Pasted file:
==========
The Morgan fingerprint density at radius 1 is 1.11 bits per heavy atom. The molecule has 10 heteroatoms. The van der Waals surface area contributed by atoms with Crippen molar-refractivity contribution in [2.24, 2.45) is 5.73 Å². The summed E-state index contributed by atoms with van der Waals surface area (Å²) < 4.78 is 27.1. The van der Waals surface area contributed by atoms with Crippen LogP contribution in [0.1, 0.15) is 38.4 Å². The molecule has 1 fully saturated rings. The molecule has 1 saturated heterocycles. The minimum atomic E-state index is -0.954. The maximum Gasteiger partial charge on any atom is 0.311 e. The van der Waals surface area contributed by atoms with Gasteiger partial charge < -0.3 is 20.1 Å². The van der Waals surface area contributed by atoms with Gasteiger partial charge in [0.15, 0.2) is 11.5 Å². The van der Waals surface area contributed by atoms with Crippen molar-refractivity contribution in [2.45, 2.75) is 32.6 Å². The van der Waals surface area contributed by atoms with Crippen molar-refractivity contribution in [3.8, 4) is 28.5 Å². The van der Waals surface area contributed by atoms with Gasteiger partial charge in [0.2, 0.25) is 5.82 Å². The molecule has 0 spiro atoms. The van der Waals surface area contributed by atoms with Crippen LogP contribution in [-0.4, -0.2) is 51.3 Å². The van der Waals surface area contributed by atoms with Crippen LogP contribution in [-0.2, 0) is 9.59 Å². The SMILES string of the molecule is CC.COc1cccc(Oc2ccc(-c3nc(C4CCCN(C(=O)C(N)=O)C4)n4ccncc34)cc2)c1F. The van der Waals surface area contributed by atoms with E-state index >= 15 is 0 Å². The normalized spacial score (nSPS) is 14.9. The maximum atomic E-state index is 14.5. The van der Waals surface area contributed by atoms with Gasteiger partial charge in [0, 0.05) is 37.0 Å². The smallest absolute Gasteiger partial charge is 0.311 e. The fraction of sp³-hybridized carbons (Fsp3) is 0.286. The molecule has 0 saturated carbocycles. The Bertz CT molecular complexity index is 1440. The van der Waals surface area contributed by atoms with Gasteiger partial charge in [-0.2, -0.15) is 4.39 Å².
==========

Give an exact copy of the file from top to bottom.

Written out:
The Morgan fingerprint density at radius 1 is 1.11 bits per heavy atom. The molecule has 10 heteroatoms. The van der Waals surface area contributed by atoms with Crippen molar-refractivity contribution in [2.24, 2.45) is 5.73 Å². The summed E-state index contributed by atoms with van der Waals surface area (Å²) < 4.78 is 27.1. The van der Waals surface area contributed by atoms with Crippen LogP contribution in [0.1, 0.15) is 38.4 Å². The molecule has 1 fully saturated rings. The molecule has 1 saturated heterocycles. The minimum atomic E-state index is -0.954. The maximum Gasteiger partial charge on any atom is 0.311 e. The van der Waals surface area contributed by atoms with Gasteiger partial charge < -0.3 is 20.1 Å². The van der Waals surface area contributed by atoms with Gasteiger partial charge in [0.15, 0.2) is 11.5 Å². The van der Waals surface area contributed by atoms with Crippen molar-refractivity contribution in [2.45, 2.75) is 32.6 Å². The van der Waals surface area contributed by atoms with Crippen molar-refractivity contribution in [3.8, 4) is 28.5 Å². The van der Waals surface area contributed by atoms with Gasteiger partial charge in [0.2, 0.25) is 5.82 Å². The molecule has 0 spiro atoms. The van der Waals surface area contributed by atoms with Crippen LogP contribution in [-0.4, -0.2) is 51.3 Å². The van der Waals surface area contributed by atoms with Crippen LogP contribution in [-0.2, 0) is 9.59 Å². The SMILES string of the molecule is CC.COc1cccc(Oc2ccc(-c3nc(C4CCCN(C(=O)C(N)=O)C4)n4ccncc34)cc2)c1F. The van der Waals surface area contributed by atoms with E-state index >= 15 is 0 Å². The normalized spacial score (nSPS) is 14.9. The maximum atomic E-state index is 14.5. The van der Waals surface area contributed by atoms with Gasteiger partial charge in [0, 0.05) is 37.0 Å². The smallest absolute Gasteiger partial charge is 0.311 e. The fraction of sp³-hybridized carbons (Fsp3) is 0.286. The molecule has 0 saturated carbocycles. The Bertz CT molecular complexity index is 1440. The van der Waals surface area contributed by atoms with Gasteiger partial charge in [-0.2, -0.15) is 4.39 Å².